The news comes as the Employment Relations (Flexible Working) Bill is due to reach its third reading in the House of Lords next month (14 July).
Under the new plans, employees will be able to request changes to their working hours, times, or location from day one of employment.
Managers will also have to provide proper reasoning for rejecting an employee's request for flexible work.
More on flexible working:
Emma Stewart, co-founder of Timewise, said employers need to be proactive in preparing for the influx of requests.
Speaking to HR magazine, she said: “We know a wave of requests are coming when this legislation goes through, and HR needs to think carefully about their response and decide their policies now.
“Otherwise, the unintended consequence is that staff who are more informed and know about the bill will end up with different options available to those who aren’t, which could lead to tension and inequality down the line.”
For new starters, Stewart recommended employers clearly set out the available options as early in the recruitment process as possible.
She said: “The best way of doing this is to make sure that you're doing it through your advertising, so you're both prepared for the conversation and you've agreed what would be possible right from the beginning.
“It will avoid a lot of uncomfortable conversations.”
There was a small disparity between the percentage of men who would ask for flexible working (48%) and women (51%) who would do the same.
A larger disparity was found between workers from different ethnic backgrounds: 61% of workers from black, Asian and mixed ethnic backgrounds said they would consider making a request from day one, following the introduction of the bill, compared with 48% of workers from a white background.
This disparity was particularly noticeable among black respondents specifically, 71% of whom said they would consider making a request.
Timewise suggested this difference may be indicative of workers from ethnic minorities currently thinking flexible working requests will be ill-received due to racial bias.
More than a third (37%) of workers from black, Asian and mixed ethnic backgrounds backgrounds said they would not feel comfortable talking to their current employers about changing their working pattern.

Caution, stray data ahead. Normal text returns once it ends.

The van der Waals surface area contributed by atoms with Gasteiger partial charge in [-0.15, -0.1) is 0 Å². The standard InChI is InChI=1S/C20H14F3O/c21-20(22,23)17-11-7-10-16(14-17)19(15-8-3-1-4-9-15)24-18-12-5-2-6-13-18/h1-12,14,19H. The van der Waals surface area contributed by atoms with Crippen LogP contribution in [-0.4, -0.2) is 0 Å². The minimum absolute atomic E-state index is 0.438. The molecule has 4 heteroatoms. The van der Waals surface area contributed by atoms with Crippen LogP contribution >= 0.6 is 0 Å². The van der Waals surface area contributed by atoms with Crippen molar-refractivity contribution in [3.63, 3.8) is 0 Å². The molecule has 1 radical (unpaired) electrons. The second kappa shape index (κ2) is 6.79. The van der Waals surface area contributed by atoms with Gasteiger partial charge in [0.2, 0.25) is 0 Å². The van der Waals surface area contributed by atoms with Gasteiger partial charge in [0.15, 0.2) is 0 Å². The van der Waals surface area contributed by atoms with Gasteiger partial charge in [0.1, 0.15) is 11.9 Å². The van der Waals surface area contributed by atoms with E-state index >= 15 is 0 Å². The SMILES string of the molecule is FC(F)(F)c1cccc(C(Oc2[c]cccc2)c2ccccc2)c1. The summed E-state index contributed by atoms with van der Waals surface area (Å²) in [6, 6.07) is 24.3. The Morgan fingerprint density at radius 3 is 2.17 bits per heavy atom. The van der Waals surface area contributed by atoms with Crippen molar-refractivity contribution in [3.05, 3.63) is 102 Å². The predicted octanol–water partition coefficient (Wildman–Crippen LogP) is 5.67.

Only 28% of workers from a white background shared those concerns.
Shabna Begum, director of research race equality think tank Runnymede Trust, said: “Many black and minority ethnic workers experience the labour market on unequal and unfair terms.
“The right to day-one flexible working would be a welcome enhancement to support those workers who might experience their workplace environment as unfriendly or sometimes hostile and provide them the confidence they need to access better conditions.”
Stewart said employers can help make flexible working feel accessible to everyone through how they characterise the people that need it.
She said: “Firstly, employers can look at their recruitment advertising, making sure they use gender neutral, non-biased language, and that imagery for flexible working is not always a woman with a baby typing on a laptop.
“Secondly, in terms of your communication with people, focus on the ‘how’ and not the ‘why’ of flexible working, because there shouldn’t be a bias towards certain needs.
“We’ve seen examples in the past in which women with childcare responsibilities have been able to get flexible working, but not people with health conditions, or who are neurodiverse, or even people who want to manage a portfolio career.”
Stewart also emphasised the need for training at all levels of an organisation, including line managers.
“Make sure that managers are getting proper training in how to be able to communicate different ways of working flexibly and how to have those conversations with people," she said.
“And that's just often about supporting managers to be really open and honest about what's available, and what could work, and not feeling afraid to have the conversations because they're nervous about saying the wrong thing.”
Timewise surveyed 4,000 UK workers between 27 March and 9 April 2023.